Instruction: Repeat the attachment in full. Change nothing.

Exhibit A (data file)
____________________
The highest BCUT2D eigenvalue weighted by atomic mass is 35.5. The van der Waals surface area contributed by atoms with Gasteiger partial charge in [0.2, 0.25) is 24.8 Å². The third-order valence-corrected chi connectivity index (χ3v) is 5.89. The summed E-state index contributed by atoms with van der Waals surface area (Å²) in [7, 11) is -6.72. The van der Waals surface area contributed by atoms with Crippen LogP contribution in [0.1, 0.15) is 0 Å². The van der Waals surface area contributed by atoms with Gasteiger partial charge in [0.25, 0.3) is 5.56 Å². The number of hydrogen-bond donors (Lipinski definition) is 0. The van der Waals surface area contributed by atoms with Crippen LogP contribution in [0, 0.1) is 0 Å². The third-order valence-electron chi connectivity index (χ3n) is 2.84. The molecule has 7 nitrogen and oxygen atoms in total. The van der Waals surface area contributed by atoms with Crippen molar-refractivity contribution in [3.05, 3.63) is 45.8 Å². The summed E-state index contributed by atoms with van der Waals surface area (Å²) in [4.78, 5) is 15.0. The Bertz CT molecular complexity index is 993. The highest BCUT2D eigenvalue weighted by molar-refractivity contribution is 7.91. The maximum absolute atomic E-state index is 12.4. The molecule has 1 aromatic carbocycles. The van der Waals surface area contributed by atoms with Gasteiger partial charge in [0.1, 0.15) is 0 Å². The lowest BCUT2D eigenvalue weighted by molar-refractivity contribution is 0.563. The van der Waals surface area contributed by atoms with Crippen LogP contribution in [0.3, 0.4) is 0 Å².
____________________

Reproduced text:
The highest BCUT2D eigenvalue weighted by atomic mass is 35.5. The van der Waals surface area contributed by atoms with Gasteiger partial charge in [0.2, 0.25) is 24.8 Å². The third-order valence-corrected chi connectivity index (χ3v) is 5.89. The summed E-state index contributed by atoms with van der Waals surface area (Å²) in [7, 11) is -6.72. The van der Waals surface area contributed by atoms with Crippen LogP contribution in [0.1, 0.15) is 0 Å². The van der Waals surface area contributed by atoms with Gasteiger partial charge in [0.25, 0.3) is 5.56 Å². The number of hydrogen-bond donors (Lipinski definition) is 0. The van der Waals surface area contributed by atoms with Crippen LogP contribution in [0, 0.1) is 0 Å². The third-order valence-electron chi connectivity index (χ3n) is 2.84. The molecule has 7 nitrogen and oxygen atoms in total. The van der Waals surface area contributed by atoms with Crippen molar-refractivity contribution in [3.05, 3.63) is 45.8 Å². The summed E-state index contributed by atoms with van der Waals surface area (Å²) in [4.78, 5) is 15.0. The Bertz CT molecular complexity index is 993. The highest BCUT2D eigenvalue weighted by molar-refractivity contribution is 7.91. The maximum absolute atomic E-state index is 12.4. The molecule has 1 aromatic carbocycles. The van der Waals surface area contributed by atoms with Gasteiger partial charge in [0.1, 0.15) is 0 Å². The lowest BCUT2D eigenvalue weighted by molar-refractivity contribution is 0.563. The van der Waals surface area contributed by atoms with Crippen LogP contribution in [0.3, 0.4) is 0 Å².